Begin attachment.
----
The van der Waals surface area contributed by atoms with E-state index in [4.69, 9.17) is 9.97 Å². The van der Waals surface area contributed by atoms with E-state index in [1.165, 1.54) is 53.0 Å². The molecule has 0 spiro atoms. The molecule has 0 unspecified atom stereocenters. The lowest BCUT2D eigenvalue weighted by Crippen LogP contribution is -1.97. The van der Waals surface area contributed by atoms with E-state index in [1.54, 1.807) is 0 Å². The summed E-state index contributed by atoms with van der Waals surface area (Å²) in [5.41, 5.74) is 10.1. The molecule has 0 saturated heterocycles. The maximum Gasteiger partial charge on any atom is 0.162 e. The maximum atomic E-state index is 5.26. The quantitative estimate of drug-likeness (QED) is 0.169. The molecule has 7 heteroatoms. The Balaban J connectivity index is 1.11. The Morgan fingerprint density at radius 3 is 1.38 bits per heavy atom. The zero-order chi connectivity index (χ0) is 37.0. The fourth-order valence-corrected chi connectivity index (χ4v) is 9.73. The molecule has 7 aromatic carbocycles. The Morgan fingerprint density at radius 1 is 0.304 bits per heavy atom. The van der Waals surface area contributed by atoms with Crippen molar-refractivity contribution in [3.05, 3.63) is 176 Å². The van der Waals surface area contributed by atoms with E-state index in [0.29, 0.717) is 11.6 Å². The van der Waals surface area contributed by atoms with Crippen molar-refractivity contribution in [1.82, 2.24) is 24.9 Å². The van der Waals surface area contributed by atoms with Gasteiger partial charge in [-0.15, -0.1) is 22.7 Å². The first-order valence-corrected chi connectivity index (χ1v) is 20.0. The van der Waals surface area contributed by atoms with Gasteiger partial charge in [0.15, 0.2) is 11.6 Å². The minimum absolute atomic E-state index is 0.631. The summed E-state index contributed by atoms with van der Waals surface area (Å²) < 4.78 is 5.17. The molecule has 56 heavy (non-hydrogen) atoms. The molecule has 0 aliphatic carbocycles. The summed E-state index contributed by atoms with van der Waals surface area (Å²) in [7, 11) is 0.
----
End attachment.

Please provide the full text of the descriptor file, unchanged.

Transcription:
The van der Waals surface area contributed by atoms with E-state index in [4.69, 9.17) is 9.97 Å². The van der Waals surface area contributed by atoms with E-state index in [1.165, 1.54) is 53.0 Å². The molecule has 0 spiro atoms. The molecule has 0 unspecified atom stereocenters. The lowest BCUT2D eigenvalue weighted by Crippen LogP contribution is -1.97. The van der Waals surface area contributed by atoms with E-state index in [1.54, 1.807) is 0 Å². The summed E-state index contributed by atoms with van der Waals surface area (Å²) in [5.41, 5.74) is 10.1. The molecule has 0 saturated heterocycles. The maximum Gasteiger partial charge on any atom is 0.162 e. The maximum atomic E-state index is 5.26. The quantitative estimate of drug-likeness (QED) is 0.169. The molecule has 7 heteroatoms. The Balaban J connectivity index is 1.11. The Morgan fingerprint density at radius 3 is 1.38 bits per heavy atom. The zero-order chi connectivity index (χ0) is 37.0. The fourth-order valence-corrected chi connectivity index (χ4v) is 9.73. The molecule has 7 aromatic carbocycles. The Morgan fingerprint density at radius 1 is 0.304 bits per heavy atom. The van der Waals surface area contributed by atoms with Crippen molar-refractivity contribution in [3.05, 3.63) is 176 Å². The van der Waals surface area contributed by atoms with E-state index in [0.29, 0.717) is 11.6 Å². The van der Waals surface area contributed by atoms with Crippen molar-refractivity contribution in [1.82, 2.24) is 24.9 Å². The van der Waals surface area contributed by atoms with Gasteiger partial charge in [-0.15, -0.1) is 22.7 Å². The first-order valence-corrected chi connectivity index (χ1v) is 20.0. The van der Waals surface area contributed by atoms with Gasteiger partial charge in [0.15, 0.2) is 11.6 Å². The minimum absolute atomic E-state index is 0.631. The summed E-state index contributed by atoms with van der Waals surface area (Å²) < 4.78 is 5.17. The molecule has 56 heavy (non-hydrogen) atoms. The molecule has 0 aliphatic carbocycles. The summed E-state index contributed by atoms with van der Waals surface area (Å²) in [7, 11) is 0.